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Sunshine and skylights

Skylights and clerestory windows are brightening daylighting efforts

July 01, 2001 |

Skylights range from utilitarian to high tech, and from strictly functional to solely decorative. However, in the ever-increasing effort to save clients money in energy costs, especially in such high-use applications as lighting, architects and designers are using skylights to bring daylight into their buildings.

The interest in daylighting was conspicuously apparent at last year's Build Boston trade show. When the architect who headed San Francisco-based Pacific Gas & Electric's (PG&E) new daylighting study spoke there, the standing-room-only crowd overflowed into the hallway. The PG&E study — the first comprehensive daylighting study of its kind — showed that daylighting impacts more than energy savings. It indicated that daylighting could increase productivity in manufacturing facilities by at least 25 percent and cut absenteeism rates by up to one half, increase purchases in retail stores by 40 percent and increase students' test scores by 20 percent.

Seeing the light

Daylighting technology — as it pertains to skylights — has improved dramatically in the past few years, not only in the skylights themselves but also in the glazing materials used. For instance, polycarbonate panels manufactured by companies in Switzerland and Israel can now filter out infrared rays — meaning that the same daylighting levels can be reached with a 30 percent reduction in heat gain. Often, however, a simple design feature in a building can allow a designer to utilize daylighting without need for special glass or high-tech skylights.

For instance, the 4,500-sq.-ft. multipurpose building at Marin Country Day School in Corte Madera, Calif., utilized a simple roof clerestory to work in combination with large vertical windows to provide daylighting.

The design team used daylighting models to evaluate alternative building forms for the facility. According to PG&E, a daylighting model can be relatively simple. It should accurately depict the opening size in the skin and approximate the reflectance of the finish materials proposed for the building. When completed, the model is evaluated by placing it outdoors — or in a special chamber called an artificial sky — and oriented in the same direction as the proposed building.

After considering several options, architect Eshrick Homsey Dodge & Davis of San Francisco chose a sawtooth roof form to balance top and sidelight throughout the building. The north-facing clerestory provides diffused light to the interior. By weighing orientation during the design process, extreme glare and heat gain conditions were avoided.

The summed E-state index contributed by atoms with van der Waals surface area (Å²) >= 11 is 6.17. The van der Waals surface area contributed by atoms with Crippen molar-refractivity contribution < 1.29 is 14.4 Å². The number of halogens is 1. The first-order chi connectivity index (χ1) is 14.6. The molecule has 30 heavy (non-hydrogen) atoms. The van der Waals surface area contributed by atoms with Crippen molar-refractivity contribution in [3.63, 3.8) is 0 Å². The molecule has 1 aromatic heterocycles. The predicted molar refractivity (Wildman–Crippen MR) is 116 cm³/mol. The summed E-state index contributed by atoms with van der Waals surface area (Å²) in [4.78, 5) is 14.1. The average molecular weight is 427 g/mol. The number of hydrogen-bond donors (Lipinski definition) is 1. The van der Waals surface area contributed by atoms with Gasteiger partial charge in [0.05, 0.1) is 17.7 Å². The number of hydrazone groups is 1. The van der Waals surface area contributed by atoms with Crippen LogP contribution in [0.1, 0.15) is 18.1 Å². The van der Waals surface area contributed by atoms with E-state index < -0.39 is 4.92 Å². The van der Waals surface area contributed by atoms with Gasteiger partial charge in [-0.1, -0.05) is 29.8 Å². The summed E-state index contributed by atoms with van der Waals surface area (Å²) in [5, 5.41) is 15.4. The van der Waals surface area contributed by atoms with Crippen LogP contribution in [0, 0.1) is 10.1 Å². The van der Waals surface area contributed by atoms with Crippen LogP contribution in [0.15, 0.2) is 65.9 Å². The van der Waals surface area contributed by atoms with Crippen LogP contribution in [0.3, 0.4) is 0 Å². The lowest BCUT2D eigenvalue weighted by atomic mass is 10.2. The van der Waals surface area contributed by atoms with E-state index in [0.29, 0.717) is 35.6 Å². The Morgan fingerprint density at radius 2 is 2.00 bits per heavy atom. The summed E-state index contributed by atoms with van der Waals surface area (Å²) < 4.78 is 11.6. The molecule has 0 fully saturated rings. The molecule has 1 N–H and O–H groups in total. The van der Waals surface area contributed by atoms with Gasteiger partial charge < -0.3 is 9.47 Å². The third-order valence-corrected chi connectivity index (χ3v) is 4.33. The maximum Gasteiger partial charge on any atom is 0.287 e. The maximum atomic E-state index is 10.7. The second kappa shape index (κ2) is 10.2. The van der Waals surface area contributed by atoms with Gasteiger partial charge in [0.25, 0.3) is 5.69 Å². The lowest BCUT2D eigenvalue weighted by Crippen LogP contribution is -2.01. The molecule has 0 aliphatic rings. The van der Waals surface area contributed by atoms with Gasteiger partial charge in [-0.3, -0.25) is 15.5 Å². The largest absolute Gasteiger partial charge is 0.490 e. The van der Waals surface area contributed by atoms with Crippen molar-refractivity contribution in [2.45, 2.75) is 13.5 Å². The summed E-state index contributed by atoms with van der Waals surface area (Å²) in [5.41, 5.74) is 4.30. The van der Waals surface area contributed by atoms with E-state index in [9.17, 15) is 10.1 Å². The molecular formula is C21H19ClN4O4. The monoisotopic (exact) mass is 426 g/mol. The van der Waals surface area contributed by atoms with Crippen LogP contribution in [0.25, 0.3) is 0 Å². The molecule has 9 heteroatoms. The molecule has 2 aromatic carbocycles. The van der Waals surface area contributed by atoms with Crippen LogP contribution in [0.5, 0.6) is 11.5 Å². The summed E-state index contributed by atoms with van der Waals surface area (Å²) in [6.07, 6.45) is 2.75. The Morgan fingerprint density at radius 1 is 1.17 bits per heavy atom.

Although the clerestory design is good for daylighting a single, large room, more complex interior layouts require more complex daylighting components. The California State Automobile Association district office in Antioch, Calif., is such a building.

"We started with a hypothetical building that would be considered standard as a base model, and began designing in energy-efficiency measures," says Brian Congleton, owner of Congleton Architects in Carmel, Calif. "However, for these measures to actually be incorporated into the final building, they had to pay for themselves in fuel savings, either in therms of gas or electricity in kilowatt-hours. After taking all these energy-efficiency measures into consideration, energy savings through daylighting came out head and shoulders above all the other measures we either considered, or ultimately used."

Thirty-five prismatic lens skylights were used throughout the building to diffuse light into the work areas, where the ceiling vaults to 15 feet at the center of the building from 10 feet at the perimeter. Light control louvers were used to manipulate the amount of light and heat allowed into the building. Operated by light sensors, these louvers maintain a light level of 80 to 85 foot-candles in order to minimize glare on the computers. Barometric exhaust vents in each skylight provide building pressurization control and exhaust solar heat from the skylight wells to reduce heat buildup throughout the building.

While limiting light and heat may be daylighting concerns in climates such as Antioch's, such is not always the case. Often, it is desirable to optimize the gathering of natural light every day. Some advanced daylighting systems can do both, by using a mirror array that tracks the sun precisely throughout the year — conducting low-angle sunlight efficiently, as well as shading the intense sunlight found at high angles.

This active skylight system was used at an Ace Hardware store in Martinez, Calif. The system incorporates a series of unbreakable mirrors mounted atop a 4-sq.-ft. skylight, an infrared sensor sun-tracking system and a reflective light shaft to actively track the path of the sun from sunrise to sunset.

The skylight tracking system decreases the number of hours electric lights are needed by better capturing low-angle sunlight. The result was a 65 percent annual saving in electric lighting costs, or 4.9 kilowatts per square foot, while interior light levels were increased.

It has become clear that daylighting is an important option for designers to consider. Thanks to new technology, they now have more ways to utilize it than ever before.

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